Discrimination and prejudice are not only a problem among different races — they happen within the African American community every day — and they happen at Salisbury University.
Members of SU’s chapter of the National Association for the Advancement of Colored People greeted each other gleefully as the bass boomed from a speaker, but the topic of conversation made for a drastic contrast to the carefree mood.
Members of the association see discrimination among people of their own race due to various shades of melanin and the stereotypical views that accompany these different shades.
The predominantly African American club held a discussion in order to bring these conflicts to the surface of conversation and to shed light on an important issue within the community.
The song “Shades” by Wale gave way to rhythmic dancing as various conversations, intermingled with laughter and music, gave the lecture hall a lively change in scenery. The gathering could have passed for a party rather than a meeting.
As the crowd began to settle and people found their seats, a more serious tone emerged as SU junior and Public Relations Chair of the SU chapter of NAACP Chantess Robinson opened the conversation with the question “How would you define colorism?”
SU freshman Yayé Sy did not even have to think before sharing her definition, for the issue hit home for her.
“To me, colorism is defining beauty and standards by using different shades of skin tones to designate what is to be considered beautiful and what isn’t,” Sy said.
Within marginalized communities, there are still elements of prejudice and division among people of the same race, and in the number of shared definitions from audience members, it became clear that there was a division within the colored population.
Robinson said that the meeting was one event for NAACP’s “Astro Week,” which is modeled after "Astroworld" — an album by rapper Travis Scott. Each event was named after one of Scott’s songs.
Members of NAACP named the colorism conversation "Coffee Bean" because of their view that the title reflected the skin tones of African Americans and those people with melanin.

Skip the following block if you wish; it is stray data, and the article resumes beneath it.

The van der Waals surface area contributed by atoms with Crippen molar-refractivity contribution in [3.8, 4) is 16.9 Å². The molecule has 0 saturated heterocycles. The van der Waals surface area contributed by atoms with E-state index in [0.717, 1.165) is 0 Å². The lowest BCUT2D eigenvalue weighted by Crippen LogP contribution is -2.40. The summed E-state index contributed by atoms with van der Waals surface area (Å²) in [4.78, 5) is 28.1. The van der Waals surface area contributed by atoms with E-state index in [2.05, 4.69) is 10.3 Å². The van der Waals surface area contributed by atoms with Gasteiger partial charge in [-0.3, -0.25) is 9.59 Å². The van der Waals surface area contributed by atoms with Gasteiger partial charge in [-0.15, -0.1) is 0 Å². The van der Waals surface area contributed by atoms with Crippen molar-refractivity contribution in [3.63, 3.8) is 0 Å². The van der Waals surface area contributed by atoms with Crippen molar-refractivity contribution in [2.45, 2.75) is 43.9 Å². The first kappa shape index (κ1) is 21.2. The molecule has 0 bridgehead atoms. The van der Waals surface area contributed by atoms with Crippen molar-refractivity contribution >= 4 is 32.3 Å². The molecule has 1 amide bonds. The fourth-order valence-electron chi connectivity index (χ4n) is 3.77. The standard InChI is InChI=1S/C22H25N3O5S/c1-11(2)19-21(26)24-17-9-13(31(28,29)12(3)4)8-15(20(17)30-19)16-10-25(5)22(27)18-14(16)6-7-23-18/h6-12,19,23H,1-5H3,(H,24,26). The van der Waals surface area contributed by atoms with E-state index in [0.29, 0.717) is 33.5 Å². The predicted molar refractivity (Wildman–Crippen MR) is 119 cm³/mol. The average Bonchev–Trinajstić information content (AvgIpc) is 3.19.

“We chose to talk about colorism just because it is a very controversial topic in our society and within our culture, so we thought it would be great to educate and expose people to that,” Robinson said.
Public Relations Chair of the SU chapter of NAACP Chantess Robinson gives examples of colorism throughout television shows like “The Proud Family.” Photo by Caroline Streett
The presentation included a number of examples of colorism throughout popular culture, whether it be in music videos, TV shows or movies.
Members of the organization were fueled with anger as they pitched in example after example of how Hollywood casts lighter skinned people for parts people initially scripted to be dark-skinned.
Most of the crowd — even in being a variety of different skin tones — could agree that colorism was a prevalent issue today, but the opinions in the room started to divide when the topic of "reverse colorism" came into play.
Sy explained that while there may be stereotypes associated with both light-skinned and dark-skinned people, she believes the comments against dark-skinned people go deeper with the confines of beauty standards and people making comments like, “Oh, you’re dark-skinned, so you can't be pretty or talented."
“I don’t think that reverse colorism exists, because it’s basically what we talked about when we first came — a black person can be prejudice to another race, but we are not able to be racist to another because we just don’t have that power,” Sy said.
Despite the differences in opinion, the conversation remained civil, each audience member allowing time for one another to voice their opinions, with Robinson mediating so that every person got a chance to speak their mind.
Robinson shared that in attending SU in 2016, her class was the largest class of incoming freshmen, and it was also the most diverse class in SU history.
When it comes to inclusion of diverse populations on campus, Robinson believes that through programs and support for marginalized and diverse communities, the level of inclusion is growing and getting better with time.
“It’s a program that takes a lot of implementation, and also those that welcome our feedback,” Robinson said. “I think SU has done a lot since [former SU President] Janet Dudley-Eshbach has been here, so I think it’s growing very much so on campus, but it still needs some tweaking just as every good thing does.”
By CAROLINE STREETT
Gull Life editor
Featured photo: Caroline Streett image.